Regular Regulations

The history of business is in many ways a history of increasing regulation. Back in the 19th century, when people first started to think about business in a systematic way, firms were fairly free, having completed the legal procedures for setting up, to pursue their activities without intervention from governments. However, in the first half of the 20th century, states began to regulate a number of industries (e.g. finance, which is now seen as a classic "regulated" industry, in which professionals have to be suitably qualified and approved by the various regulatory authorities) and activities (e.g. monopolies), essentially to protect consumers. And so it has continued to the present day, with government regulation extending into more and more areas of business. Indeed, regulation of business is now seen as the normal situation, with little to stop it increasing.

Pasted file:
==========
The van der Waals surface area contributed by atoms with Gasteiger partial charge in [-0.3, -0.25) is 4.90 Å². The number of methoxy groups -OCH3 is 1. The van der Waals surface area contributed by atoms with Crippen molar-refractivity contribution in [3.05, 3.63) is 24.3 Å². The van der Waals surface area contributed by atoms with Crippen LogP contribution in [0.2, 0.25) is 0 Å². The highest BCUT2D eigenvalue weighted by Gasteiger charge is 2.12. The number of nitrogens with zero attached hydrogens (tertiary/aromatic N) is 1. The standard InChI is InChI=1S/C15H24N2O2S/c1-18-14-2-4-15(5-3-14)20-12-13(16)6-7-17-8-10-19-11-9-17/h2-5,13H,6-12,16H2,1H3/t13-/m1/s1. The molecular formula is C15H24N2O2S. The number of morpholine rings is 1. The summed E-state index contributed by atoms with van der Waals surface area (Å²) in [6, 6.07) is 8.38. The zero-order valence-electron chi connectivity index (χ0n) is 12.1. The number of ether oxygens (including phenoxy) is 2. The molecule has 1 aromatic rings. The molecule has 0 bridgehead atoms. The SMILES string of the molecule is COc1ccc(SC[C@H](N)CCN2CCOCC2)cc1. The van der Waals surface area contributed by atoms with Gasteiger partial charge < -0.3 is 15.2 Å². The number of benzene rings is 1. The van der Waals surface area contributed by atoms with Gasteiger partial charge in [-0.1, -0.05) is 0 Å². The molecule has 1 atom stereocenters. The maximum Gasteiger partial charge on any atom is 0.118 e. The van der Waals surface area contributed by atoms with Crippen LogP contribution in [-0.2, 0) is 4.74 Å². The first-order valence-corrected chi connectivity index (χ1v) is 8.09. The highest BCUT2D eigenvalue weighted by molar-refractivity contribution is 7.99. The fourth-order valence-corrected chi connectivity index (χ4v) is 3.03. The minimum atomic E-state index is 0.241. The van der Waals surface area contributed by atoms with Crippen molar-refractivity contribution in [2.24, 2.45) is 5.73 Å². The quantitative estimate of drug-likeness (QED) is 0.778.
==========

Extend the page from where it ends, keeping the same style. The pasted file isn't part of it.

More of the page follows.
One reason for this is that the world has become more complex. Technology is both a benefit and a potential danger. However, there are other reasons why, despite governments now promising to reduce regulation and the associated costs, which of course eventually are borne by consumers - indeed to have "bonfires" of regulations - it may be difficult to achieve this. In particular, it goes back to the well accepted view that, for both individuals and society in general, losses weigh more heavily in the mind than gains. So if a regulation is scrapped, many people may gain, but inevitably someone may lose. On a very basic level, no one wants to be responsible for removing one of those pesky "health and safety" requirements, because someone else might just be the one to suffer as a result.


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